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When I was a teenager I used to be a habitual daydreamer. My fantasies back then usually revolved around a recent crush, either someone I knew at school or perhaps a celebrity. I also had a re-occurring fantasy that I was a rock star. Then after marrying the object of a crush and realizing that I have absolutely no talent for singing, my dreams turned to goals. I had a goal to be a professional this or vice president of that, but I could never imagine myself in those positions—maybe that’s why I never got there.
One of the most important things in life, I believe, is to learn how to observe yourself and monitor your thoughts. There was a period in my life where I only had one wish. I’d gotten a new job and was on probation, so everyday I would go into work and pray at my desk that I wouldn’t get a call from one of my children’s schools. I wanted nothing else but to make it through the day without feeling divided between my job and my children.
So of course, after months of there being no issues or sicknesses, I was getting calls on a weekly basis. Someone had taken my daughters lunch on the bus, my son had come down with a cold—the first one in three years. It was something different each time and it always required either my husband or myself to interrupt our workday. It got to the place where I absolutely hated for my cell phone to ring so I asked everyone including friends and family to call me only in the case of an emergency.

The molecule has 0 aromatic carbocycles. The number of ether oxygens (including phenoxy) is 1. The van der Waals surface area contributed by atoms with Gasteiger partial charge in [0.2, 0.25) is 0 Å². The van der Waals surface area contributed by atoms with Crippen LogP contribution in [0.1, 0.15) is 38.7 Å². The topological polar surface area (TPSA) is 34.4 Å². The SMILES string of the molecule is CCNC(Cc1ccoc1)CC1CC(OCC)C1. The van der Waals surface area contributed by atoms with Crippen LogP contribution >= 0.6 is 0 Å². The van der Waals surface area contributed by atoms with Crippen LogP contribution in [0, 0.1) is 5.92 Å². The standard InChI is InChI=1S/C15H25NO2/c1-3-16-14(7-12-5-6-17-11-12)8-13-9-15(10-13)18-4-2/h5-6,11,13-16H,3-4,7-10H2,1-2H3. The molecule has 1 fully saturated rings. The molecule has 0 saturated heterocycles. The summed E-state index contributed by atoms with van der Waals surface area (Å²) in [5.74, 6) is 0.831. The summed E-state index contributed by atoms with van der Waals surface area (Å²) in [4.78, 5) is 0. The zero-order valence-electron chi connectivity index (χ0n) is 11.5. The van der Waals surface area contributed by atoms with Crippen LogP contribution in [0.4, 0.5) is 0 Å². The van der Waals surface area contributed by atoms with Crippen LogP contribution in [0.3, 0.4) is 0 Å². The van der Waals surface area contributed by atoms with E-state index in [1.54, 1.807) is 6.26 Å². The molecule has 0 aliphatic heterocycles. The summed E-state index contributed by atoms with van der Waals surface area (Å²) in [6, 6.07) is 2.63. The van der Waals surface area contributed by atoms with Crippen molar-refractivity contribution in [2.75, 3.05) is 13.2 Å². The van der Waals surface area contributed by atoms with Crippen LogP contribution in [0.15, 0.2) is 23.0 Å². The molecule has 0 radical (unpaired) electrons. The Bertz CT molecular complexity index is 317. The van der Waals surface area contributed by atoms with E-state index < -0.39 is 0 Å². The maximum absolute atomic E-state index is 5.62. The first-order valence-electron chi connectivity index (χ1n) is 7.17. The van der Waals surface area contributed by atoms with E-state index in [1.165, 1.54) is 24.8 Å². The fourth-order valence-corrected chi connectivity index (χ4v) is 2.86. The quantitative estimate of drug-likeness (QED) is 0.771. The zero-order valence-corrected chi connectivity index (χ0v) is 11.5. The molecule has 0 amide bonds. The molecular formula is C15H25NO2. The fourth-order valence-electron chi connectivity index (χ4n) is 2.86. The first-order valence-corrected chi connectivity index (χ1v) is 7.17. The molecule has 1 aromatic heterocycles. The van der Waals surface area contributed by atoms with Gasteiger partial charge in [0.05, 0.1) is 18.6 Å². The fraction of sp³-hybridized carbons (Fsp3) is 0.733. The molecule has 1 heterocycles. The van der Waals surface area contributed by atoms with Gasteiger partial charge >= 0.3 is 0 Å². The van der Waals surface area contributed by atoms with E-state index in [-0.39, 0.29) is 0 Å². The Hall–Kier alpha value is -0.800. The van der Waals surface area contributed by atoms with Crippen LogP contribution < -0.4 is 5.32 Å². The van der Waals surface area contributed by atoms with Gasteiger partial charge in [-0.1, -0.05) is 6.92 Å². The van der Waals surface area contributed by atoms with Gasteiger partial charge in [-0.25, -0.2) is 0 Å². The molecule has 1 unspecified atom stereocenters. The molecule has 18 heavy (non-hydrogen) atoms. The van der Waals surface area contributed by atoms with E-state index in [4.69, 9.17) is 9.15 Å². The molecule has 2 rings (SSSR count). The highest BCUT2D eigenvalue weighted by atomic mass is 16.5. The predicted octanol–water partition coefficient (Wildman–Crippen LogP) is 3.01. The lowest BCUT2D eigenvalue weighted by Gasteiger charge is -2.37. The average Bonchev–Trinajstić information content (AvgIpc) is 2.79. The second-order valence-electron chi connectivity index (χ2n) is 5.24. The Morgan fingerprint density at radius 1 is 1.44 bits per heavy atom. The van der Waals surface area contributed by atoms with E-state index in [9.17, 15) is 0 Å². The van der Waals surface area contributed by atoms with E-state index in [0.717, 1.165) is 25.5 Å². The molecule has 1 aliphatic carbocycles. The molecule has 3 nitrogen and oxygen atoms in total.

From this experience, I’m thoroughly convinced that what I’ve heard is true. Our thoughts manifest in our life. If you have an anxiety that’s taking up a considerable amount of mental space, rest assured you’ll have to face it.
My current philosophy is to try to reconcile internal conflicts, diminish them and then finally crowd them out with positive thoughts. Like the Katherine Mansfield quote I saw yesterday in my Franklin Planner, “Could we change our attitude, we should not only see life differently, but life itself would come to be different. Life would undergo a change of appearance because we ourselves had undergone a change in attitude.”
Also I’d like to resurrect the concept of day dreaming, which I wrote about extensively a few years ago. Here’s an exercise I’d like to try for the next 21 days. For the next three weeks, I’m going to take out a few minutes each day and ask myself these two questions: 1) If I could be anywhere in the world right now, where would I be? 2)If I could snap my fingers and be at the top of my game in any profession, what would it be?
I won’t just think of the answers, I’ll imagine them. Am I in a warm or cold climate? Who is with me? When I’m working am I in an office or am I out in the field?
After a moment of contemplation, I’ll write the responses in my journal. I’m calling this Wishful Thinking Journaling.
Perhaps you’d like to join me?
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